1. In a circulating system for an oven having a solid hearth and a heating zone of longitudinally elongated extent, a horizontal partition in the upper portion of said oven defining a plenum chamber with the ceiling of said oven and a baking chamber with said hearth, a plurality of vents distributed over the area of said partition providing communication between said plenum chamber and said baking chamber, a blower in said ceiling between the ends of said heating zone, a collecting chamber in said ceiling, said collecting chamber including header portions fore and aft of said blower extending laterally of the width of said oven and a longitudinally extending connecting duct portion intermediate the sides of the oven beneath and in communication with the intake side of said blower, vertical ducts in said oven side walls communicating at their upper ends with the lateral sides of the headers of said collecting chamber, openings in the inner side walls of the oven superjacent the side edges of said hearth providing communication between the lower ends of said vertical ducts and said baking chamber and laterally extending duct means bridging the longitudinally extending connecting duct portion of said collecting chamber communicating at one end with the discharge side of said blower and at the opposite end thereof with said plenum chamber.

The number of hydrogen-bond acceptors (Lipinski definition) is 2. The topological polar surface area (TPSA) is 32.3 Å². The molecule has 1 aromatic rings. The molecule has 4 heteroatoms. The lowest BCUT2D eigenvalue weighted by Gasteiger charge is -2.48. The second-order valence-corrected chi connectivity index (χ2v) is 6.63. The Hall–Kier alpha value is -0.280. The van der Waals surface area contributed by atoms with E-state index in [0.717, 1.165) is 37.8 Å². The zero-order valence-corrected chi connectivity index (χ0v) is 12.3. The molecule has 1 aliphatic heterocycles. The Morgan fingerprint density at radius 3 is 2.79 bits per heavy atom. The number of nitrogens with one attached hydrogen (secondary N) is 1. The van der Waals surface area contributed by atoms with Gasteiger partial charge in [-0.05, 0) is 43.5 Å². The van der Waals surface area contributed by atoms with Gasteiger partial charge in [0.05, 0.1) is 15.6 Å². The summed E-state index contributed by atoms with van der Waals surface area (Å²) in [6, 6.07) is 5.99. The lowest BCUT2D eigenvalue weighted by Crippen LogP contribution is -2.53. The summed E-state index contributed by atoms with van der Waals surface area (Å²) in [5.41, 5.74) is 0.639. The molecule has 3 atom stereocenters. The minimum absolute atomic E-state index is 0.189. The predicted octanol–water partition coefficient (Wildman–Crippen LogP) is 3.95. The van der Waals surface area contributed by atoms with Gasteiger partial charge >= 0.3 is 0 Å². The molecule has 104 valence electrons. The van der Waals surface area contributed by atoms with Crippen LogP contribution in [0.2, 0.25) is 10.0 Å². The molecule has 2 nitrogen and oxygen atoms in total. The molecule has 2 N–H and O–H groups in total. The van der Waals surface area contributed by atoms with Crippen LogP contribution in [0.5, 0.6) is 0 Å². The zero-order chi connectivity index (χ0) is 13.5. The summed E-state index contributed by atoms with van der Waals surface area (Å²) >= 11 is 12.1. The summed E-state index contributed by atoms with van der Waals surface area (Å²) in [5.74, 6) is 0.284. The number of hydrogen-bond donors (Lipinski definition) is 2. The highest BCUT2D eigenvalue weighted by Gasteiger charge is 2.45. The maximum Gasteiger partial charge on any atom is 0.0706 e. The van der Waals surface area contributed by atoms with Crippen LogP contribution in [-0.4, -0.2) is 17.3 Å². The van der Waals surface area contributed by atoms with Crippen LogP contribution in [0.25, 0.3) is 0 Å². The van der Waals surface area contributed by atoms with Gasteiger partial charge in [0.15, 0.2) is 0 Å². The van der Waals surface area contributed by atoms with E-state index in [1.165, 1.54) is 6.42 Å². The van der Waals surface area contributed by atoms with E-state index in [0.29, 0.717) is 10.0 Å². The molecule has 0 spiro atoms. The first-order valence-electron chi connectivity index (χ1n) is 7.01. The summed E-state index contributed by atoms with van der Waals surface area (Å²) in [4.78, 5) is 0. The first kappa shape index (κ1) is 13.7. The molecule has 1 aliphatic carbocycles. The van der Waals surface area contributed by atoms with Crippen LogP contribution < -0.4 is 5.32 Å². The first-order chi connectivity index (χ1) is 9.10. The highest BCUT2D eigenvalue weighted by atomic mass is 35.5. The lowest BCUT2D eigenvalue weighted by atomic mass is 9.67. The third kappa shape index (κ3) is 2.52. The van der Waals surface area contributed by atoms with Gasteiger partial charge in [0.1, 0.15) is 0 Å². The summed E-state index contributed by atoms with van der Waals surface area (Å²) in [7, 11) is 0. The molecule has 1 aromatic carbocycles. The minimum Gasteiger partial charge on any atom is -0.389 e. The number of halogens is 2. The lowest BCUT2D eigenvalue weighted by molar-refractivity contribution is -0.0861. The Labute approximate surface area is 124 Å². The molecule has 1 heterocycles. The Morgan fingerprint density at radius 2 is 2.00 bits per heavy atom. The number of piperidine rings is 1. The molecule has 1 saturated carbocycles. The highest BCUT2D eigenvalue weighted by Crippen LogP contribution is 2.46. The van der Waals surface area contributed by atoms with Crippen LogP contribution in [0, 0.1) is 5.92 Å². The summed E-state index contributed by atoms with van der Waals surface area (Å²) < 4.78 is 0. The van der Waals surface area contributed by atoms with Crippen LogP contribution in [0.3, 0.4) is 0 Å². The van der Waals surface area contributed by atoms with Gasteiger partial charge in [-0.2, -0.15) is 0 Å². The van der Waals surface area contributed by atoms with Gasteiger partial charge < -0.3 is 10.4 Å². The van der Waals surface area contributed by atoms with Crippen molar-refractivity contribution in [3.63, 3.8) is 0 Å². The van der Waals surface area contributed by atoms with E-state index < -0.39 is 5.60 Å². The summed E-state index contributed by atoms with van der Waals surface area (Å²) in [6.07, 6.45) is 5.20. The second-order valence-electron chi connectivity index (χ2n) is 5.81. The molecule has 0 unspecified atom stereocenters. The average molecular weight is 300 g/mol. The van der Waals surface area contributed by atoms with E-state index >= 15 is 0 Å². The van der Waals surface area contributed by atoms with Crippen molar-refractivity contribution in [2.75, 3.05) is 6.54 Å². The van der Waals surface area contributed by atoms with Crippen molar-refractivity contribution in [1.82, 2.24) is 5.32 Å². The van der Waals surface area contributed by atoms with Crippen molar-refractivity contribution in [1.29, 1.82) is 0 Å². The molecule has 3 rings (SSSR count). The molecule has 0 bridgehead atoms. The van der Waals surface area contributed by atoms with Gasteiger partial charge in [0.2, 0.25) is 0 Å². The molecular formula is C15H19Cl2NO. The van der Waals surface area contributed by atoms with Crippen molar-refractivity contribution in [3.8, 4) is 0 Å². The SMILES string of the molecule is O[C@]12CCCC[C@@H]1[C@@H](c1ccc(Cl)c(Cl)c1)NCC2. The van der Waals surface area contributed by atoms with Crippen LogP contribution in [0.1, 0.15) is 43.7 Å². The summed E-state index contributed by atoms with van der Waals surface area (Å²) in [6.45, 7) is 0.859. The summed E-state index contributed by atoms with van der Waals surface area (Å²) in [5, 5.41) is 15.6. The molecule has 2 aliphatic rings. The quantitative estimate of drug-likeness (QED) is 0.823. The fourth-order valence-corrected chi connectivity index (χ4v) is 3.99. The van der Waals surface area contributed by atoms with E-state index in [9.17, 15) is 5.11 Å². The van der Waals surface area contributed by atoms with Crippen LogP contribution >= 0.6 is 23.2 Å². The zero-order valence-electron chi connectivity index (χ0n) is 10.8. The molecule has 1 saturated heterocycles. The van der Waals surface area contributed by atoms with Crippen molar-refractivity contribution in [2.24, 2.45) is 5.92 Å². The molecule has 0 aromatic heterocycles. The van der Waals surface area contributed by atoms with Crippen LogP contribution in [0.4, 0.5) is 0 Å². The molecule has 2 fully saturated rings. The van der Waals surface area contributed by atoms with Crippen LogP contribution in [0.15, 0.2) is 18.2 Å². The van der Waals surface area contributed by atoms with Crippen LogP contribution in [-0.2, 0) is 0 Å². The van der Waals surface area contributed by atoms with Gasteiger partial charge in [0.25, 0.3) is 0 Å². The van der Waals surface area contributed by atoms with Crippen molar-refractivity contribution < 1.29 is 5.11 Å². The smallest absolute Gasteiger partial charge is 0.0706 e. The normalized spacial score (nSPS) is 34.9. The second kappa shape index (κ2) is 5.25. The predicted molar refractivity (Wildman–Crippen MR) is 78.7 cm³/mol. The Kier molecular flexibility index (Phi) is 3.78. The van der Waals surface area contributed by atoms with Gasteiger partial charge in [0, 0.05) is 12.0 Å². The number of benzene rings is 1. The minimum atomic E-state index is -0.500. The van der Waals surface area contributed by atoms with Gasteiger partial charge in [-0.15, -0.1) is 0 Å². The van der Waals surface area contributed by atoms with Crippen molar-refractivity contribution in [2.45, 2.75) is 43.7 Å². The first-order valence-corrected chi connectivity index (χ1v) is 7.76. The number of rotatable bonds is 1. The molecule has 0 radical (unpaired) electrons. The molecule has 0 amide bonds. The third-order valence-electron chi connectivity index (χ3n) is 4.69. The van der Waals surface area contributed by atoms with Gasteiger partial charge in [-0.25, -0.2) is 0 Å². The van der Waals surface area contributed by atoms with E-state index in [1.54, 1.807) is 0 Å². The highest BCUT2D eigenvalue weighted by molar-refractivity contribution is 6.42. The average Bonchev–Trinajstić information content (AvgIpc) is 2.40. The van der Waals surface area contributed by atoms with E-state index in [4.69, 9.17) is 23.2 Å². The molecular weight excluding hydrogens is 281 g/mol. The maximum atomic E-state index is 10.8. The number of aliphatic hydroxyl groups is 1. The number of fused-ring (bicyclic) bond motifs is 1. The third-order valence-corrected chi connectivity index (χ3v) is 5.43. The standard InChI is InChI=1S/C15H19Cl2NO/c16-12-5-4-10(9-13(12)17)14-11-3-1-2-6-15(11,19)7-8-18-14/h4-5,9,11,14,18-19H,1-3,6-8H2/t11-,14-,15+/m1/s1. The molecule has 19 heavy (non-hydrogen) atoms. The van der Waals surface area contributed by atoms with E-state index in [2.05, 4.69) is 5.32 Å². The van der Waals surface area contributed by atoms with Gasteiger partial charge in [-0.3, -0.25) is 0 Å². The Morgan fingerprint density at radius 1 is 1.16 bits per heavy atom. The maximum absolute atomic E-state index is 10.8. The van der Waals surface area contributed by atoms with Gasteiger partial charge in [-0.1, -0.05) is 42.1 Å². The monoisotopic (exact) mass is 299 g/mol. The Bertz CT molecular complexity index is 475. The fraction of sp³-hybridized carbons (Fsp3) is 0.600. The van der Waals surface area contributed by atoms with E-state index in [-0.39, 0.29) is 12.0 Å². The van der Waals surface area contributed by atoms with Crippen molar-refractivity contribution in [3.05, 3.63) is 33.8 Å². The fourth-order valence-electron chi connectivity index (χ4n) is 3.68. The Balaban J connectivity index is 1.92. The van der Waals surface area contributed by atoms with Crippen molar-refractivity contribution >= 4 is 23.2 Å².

2. A circulating system in accordance with claim l, including a duct extending longitudinally along each oven inner side wall over the side edges of said hearth open laterally to the lower portion of said inner side wall openings to provide communication between said longitudinally extending ducts and said vertical ducts, and a longitudinal slot associated with each of said longitudinally extending ducts providing communication between said baking chamber and said last named ducts.